Saturday, 1 September 2007


The book that I received for my birthday, "Finding Your Own Visual Language" suggests cutting stamps from plastic erasers, as an exercise in finding shapes that appeal to you. I've cut my first two, with a craft knife, and with a fair bit of difficulty. On my first one, the edges seemed very ragged. So I was sure that it was going to be a reject. I inked it up and stamped it, and was very surprised! The ragged edges actually seemed to suit the shapes. I need to do more stamping with it, and look at a lot more variations and combinations than I have here, but this is my first page -

The next one I did doesn't appeal to me as much, but I think the design has possibilities -

I took these to show a work colleague, who has now lent me a set of lino cutting tools. I tried them on the eraser in my desk at work and it was so much easier than the craft knife, which has to be "jiggled" so that each line is undercut in order to remove the pieces of eraser. So I'm off to try some more designs!


mereth said...

I really like the leaf shape, ragged edges and all. Adds a bit of interest I think. But the other stamp looks like a pattern on some material that I loved until Suzy called it 'sperm' fabric. Well, I still like it, but now I call it 'sperm' fabric too.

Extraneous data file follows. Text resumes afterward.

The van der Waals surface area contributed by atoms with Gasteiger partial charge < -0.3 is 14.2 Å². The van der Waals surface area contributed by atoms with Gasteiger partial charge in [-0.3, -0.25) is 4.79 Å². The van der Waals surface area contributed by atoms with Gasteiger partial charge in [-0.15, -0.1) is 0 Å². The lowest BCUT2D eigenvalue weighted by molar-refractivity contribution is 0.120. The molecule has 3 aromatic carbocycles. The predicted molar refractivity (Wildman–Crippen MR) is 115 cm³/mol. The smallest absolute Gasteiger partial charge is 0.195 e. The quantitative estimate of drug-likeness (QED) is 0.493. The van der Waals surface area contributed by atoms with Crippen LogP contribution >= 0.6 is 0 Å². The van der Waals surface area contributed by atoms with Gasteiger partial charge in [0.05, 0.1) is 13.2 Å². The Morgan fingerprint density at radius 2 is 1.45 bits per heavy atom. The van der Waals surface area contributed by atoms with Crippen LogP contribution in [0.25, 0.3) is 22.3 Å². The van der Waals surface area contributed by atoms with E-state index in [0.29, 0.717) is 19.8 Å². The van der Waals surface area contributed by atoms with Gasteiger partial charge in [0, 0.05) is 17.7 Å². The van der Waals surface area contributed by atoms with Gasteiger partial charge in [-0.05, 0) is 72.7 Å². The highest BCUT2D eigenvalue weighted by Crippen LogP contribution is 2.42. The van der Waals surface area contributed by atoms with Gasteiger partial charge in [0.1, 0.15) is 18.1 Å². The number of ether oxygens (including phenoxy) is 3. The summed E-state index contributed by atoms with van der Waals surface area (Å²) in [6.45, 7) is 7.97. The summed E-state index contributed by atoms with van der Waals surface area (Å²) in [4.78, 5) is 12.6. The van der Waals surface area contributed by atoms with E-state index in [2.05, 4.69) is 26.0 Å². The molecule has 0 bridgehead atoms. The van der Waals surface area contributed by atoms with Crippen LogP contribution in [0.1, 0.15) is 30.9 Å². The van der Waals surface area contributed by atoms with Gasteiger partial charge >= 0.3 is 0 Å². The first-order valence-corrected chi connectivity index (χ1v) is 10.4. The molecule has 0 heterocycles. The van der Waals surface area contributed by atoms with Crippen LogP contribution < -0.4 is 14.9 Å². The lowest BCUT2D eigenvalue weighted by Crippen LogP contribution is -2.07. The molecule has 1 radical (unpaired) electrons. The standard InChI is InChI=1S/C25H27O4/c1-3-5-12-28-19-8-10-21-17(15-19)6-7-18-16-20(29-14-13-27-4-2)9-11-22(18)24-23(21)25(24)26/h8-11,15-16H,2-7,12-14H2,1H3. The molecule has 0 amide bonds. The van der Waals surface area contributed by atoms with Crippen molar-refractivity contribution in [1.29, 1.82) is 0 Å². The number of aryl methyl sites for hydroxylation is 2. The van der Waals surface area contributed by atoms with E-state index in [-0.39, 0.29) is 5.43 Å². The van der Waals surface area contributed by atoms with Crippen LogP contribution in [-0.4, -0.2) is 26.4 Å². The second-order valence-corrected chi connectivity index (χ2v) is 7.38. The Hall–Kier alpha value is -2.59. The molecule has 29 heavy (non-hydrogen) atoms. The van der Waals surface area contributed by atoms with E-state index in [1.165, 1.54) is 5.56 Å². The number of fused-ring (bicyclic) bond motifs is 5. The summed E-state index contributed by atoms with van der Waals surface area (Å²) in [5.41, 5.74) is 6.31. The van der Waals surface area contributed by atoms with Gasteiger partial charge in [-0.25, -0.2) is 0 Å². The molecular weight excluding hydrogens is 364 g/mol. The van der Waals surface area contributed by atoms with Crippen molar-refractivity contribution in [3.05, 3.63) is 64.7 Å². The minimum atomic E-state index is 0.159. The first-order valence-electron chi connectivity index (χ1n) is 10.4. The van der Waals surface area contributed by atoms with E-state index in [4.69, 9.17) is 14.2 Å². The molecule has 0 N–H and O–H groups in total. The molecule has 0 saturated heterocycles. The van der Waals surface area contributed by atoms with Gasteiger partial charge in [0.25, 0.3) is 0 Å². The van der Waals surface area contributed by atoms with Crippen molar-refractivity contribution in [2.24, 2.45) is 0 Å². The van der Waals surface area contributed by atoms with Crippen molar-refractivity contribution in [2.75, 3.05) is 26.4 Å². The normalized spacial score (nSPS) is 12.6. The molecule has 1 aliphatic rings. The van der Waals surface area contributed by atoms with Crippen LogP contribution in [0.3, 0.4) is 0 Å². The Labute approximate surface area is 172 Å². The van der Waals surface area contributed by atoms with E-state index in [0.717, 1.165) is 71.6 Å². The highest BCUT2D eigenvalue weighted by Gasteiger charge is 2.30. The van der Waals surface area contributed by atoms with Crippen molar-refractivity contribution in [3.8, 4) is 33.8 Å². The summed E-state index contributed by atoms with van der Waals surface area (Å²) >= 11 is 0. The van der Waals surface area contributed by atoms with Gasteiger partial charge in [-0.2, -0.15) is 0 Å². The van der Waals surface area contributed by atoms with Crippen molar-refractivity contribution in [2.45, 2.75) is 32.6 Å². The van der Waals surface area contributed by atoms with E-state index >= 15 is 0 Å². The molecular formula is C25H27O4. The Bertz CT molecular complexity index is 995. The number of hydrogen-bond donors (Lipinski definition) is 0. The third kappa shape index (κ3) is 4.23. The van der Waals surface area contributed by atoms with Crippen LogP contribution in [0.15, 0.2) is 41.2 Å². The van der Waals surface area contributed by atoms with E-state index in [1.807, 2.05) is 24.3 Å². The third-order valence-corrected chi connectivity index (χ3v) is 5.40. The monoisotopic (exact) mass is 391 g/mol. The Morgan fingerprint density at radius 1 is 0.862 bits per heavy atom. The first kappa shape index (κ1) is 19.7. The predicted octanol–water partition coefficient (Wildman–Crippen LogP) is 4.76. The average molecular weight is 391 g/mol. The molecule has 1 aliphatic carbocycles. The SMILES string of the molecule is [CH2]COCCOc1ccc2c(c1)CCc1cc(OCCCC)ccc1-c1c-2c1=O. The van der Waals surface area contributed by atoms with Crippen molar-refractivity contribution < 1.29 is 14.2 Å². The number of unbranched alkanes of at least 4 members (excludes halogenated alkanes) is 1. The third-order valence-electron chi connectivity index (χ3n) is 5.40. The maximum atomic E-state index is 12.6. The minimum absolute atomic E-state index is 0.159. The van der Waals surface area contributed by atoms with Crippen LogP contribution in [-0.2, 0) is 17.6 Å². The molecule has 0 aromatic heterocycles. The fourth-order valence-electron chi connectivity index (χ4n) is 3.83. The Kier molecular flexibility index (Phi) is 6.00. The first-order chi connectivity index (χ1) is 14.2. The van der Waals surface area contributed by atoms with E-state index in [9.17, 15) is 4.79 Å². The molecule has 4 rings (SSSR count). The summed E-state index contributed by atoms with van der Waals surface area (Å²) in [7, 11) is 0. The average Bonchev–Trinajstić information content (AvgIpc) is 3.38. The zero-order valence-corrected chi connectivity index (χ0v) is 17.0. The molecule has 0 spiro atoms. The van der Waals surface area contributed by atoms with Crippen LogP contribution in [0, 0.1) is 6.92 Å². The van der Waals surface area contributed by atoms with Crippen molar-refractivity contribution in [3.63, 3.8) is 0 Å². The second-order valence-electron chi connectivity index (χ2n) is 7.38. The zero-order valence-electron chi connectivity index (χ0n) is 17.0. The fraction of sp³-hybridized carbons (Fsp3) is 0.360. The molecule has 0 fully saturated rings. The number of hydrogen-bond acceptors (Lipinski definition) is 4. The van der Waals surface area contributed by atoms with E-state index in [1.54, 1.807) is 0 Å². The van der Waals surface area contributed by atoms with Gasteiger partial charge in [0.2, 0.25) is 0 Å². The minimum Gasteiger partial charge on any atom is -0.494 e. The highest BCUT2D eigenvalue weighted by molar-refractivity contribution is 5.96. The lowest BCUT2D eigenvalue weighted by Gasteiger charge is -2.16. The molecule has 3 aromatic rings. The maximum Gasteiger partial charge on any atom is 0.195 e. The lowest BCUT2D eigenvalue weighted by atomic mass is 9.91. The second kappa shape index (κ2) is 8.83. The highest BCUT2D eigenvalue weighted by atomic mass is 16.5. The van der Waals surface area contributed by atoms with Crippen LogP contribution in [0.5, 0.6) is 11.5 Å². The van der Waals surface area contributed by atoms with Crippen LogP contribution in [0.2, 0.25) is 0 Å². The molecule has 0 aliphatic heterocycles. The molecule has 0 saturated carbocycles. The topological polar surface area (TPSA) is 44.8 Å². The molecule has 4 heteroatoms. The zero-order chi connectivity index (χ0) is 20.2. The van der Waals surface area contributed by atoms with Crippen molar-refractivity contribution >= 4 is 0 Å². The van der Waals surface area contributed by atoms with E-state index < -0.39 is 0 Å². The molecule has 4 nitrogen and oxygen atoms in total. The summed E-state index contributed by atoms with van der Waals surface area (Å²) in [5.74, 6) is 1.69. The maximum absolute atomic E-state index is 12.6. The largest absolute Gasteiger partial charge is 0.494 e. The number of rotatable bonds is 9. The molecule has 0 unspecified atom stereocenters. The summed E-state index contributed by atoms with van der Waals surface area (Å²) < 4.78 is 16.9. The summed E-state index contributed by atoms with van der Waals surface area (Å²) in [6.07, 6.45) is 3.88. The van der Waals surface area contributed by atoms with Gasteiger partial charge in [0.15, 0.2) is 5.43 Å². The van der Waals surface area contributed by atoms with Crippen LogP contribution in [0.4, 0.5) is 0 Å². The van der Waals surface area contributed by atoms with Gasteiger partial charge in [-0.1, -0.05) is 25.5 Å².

I've done a bit of lino cutting, it's good fun and can be addictive.

Rhonda said...

Oh, Mereth, how could you! LOL

Now that's all I can see, too...

I've done a few more, just have to get the photos taken. Mereth - you're henceforth banned from telling me what they look like.(grin)

Lisa Walton said...

I think sitting at your desk sculpting erasers is a much better way to spend your day

Nola said...

I like them both, and no, it didn't cry out "sperm" to me. Naughty Meredith! I can see them stamped in red, a bit like poppies, or in yellow, like dry grass seed heads.

I love stamping with erasers but I so hate cutting them! A lino cutting tool is just an excuse for me to gouge bits out of my surroundings and myself, so I mostly do the world a favour and avoid them. But I love the effects you can get from quite simple shapes.